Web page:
67% Off Thinking Poker Diaries Volume 1, This Week Only!

The second volume of the Thinking Poker Diaries, which will focus on the 2007 WSOP Main Event, drops on Friday. If you still haven’t read Volume One, now is your chance. Now through Sunday, it’s available for just $0.99 at www.nitcast.com!

Episode 103: Matt Sienkiewicz

Matt Sienkiewicz is an assistant professor of communications and international relations at Boston College. He’s also a film buff and a poker fan. Matt puts Andrew’s knowledge of Foucault to the test with his analysis of key scenes from Rounders as well as a discussion of power dynamics in the poker world.

To bask in more of Matt’s podcasting prowess, check out the Interpreter Magazine Podcast that he cohosts. You can also follow Matt on Twitter.

Timestamps

0:30 Hello & Welcome
1:45 Strategy: Deepstacked NLHE for Advanced Players
37:39 Interview:  Matt Sienkiewicz

Mailbag: Pre-Flop Raise Sizing

Thinking Poker Mailbag

This question actually comes from the Tournament Poker Edge forums, but I decided to answer it here as it references the Thinking Poker Premium Podcasts.

Q: In episode three, at around the 10 minute mark, you describe how open raise sizes should be a function of the pot size, which in turn means a function of the ante and blind sizes. Then you offer an answer to the question “why do we therefore tend to sometimes 2.5-3x in the very early stages and tend towards minraise at the later stages?” and the answer is that stack sizes come into play, meaning that at the later stages, even though the pot is nice and huge, everyone tends to have significantly less BB in their stack to work with/everyone must protect their stacks more. This makes sense, and you do continue to say that if stack sizes were not hugely different once antes are introduced, you would still open raise with sizing as a function of pot and ante sizes. Do I have this all correct?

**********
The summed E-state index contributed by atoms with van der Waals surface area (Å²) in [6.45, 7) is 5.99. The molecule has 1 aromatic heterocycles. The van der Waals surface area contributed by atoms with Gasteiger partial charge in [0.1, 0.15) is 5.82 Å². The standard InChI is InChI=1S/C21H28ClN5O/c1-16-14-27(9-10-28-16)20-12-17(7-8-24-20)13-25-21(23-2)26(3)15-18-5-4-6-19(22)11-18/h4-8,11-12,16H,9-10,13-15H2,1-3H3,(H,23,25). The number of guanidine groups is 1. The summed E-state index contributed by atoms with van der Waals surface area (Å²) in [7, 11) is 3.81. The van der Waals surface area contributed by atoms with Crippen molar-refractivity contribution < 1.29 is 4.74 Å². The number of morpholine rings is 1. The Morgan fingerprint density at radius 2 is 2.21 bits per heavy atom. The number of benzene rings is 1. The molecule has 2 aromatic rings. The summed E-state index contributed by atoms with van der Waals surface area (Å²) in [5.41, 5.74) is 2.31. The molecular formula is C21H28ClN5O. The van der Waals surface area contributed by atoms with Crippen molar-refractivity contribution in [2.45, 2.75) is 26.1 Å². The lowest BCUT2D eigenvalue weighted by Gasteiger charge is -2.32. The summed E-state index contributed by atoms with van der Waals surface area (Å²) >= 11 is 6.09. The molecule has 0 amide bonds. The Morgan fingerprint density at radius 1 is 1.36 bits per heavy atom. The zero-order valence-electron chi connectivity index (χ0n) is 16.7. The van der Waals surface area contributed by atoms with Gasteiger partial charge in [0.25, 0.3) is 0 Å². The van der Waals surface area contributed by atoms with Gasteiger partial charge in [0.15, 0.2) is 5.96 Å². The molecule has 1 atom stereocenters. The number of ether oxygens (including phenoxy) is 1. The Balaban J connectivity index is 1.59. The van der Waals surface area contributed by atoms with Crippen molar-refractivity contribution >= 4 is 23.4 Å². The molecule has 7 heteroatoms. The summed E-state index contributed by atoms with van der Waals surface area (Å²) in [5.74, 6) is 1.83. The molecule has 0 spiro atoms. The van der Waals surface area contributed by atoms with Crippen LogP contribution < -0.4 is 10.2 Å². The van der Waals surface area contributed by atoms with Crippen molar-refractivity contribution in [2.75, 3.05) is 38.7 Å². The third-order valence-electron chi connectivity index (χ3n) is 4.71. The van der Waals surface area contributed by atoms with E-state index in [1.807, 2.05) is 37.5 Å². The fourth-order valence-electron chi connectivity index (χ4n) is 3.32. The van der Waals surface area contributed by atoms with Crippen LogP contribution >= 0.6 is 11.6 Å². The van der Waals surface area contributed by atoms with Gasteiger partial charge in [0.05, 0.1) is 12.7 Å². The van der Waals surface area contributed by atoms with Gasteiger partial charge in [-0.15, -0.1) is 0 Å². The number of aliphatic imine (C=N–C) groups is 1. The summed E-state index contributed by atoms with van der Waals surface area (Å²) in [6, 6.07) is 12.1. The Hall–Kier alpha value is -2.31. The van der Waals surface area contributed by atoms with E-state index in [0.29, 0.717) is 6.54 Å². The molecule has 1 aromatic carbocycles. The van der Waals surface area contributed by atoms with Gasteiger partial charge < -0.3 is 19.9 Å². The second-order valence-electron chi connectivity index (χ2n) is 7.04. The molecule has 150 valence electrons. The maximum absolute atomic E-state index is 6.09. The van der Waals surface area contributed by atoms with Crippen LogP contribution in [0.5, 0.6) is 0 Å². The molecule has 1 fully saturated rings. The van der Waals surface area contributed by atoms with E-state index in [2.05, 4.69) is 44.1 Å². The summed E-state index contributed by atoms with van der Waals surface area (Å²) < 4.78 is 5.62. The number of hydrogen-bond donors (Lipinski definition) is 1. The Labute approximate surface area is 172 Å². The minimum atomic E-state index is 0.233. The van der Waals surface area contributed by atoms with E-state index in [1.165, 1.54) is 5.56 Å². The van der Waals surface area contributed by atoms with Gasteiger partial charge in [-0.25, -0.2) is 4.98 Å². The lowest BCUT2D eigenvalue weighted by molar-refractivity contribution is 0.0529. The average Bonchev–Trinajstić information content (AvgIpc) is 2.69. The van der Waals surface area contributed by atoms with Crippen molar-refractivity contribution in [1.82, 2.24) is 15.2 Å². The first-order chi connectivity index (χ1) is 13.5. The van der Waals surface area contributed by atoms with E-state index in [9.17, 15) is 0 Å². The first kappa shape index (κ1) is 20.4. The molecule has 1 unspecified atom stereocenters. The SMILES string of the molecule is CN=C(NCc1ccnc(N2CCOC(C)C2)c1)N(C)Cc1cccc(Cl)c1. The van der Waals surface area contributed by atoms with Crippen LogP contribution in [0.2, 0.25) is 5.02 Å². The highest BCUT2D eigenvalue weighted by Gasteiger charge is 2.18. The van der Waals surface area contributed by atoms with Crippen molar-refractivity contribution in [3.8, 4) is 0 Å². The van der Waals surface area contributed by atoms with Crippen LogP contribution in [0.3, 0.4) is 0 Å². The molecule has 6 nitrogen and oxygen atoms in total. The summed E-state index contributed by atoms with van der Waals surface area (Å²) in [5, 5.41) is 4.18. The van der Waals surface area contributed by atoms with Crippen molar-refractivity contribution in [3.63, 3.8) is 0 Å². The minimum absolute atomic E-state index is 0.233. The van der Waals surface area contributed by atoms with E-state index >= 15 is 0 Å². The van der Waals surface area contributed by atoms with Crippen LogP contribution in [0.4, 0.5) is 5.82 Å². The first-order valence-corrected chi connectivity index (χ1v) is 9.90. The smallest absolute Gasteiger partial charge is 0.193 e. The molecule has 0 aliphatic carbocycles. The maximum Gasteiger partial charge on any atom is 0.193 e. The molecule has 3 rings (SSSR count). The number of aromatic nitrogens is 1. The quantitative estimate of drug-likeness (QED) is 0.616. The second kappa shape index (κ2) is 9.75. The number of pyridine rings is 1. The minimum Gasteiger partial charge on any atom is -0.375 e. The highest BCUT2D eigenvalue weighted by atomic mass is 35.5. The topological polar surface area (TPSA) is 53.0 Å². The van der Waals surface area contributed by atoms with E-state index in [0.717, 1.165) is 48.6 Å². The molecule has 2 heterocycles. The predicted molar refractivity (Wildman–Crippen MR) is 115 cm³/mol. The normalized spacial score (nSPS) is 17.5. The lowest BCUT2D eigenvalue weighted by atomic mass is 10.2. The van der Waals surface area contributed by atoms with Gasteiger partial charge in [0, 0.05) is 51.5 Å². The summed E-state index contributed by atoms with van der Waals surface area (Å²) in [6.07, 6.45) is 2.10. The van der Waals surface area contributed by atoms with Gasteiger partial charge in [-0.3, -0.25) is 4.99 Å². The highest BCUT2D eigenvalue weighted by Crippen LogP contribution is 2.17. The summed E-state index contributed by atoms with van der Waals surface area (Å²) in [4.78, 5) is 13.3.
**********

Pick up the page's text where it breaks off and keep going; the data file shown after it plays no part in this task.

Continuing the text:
If so, my question is – is this a good example of what you describe:

Episode 102 Dara O’Kearney

Dara O’Kearney went pro somewhat later in life than your average grinder, but his background in bridge, chess, backgammon, and most recently ultramarathoning made him a natural. He’s also a natural raconteur and an excellent writer. We talk about his unconventional background, the Irish poker scene, his staking business, and more. For even more stories, follow Dara on Twitter or check out his excellent blog.

Timestamps

0:30 – Hello & Welcome
8:29 – Strategy: a hand that will haunt you for the rest of your life
45:33 – Interview: Dara O’Kearney

Strategy

Blinds 6K-12K with a 2K Ante. Villain (350K) opens to 25K, Hero (500K) calls ATo on the button, everyone else folds.

Flop As 8s 6h. Villain checks, Hero bets 75K into 84K, Villain calls.

Turn 3h. Villain checks, Hero shoves, Villain calls.

Podcast Guests Have Great Success

The World Poker Tour has been kind to our podcast guests this week. Faraz Jaka won the WPT South Africa High Roller over one million rand (about $100,000), and Ryan van Sanford won the Bounty Scramble in Jacksonville for $421,068 (plus some bounties, presumably)! Ryan’s achievement is even more impressive when you learn that he’d been twenty-one for just three days. Way to go guys!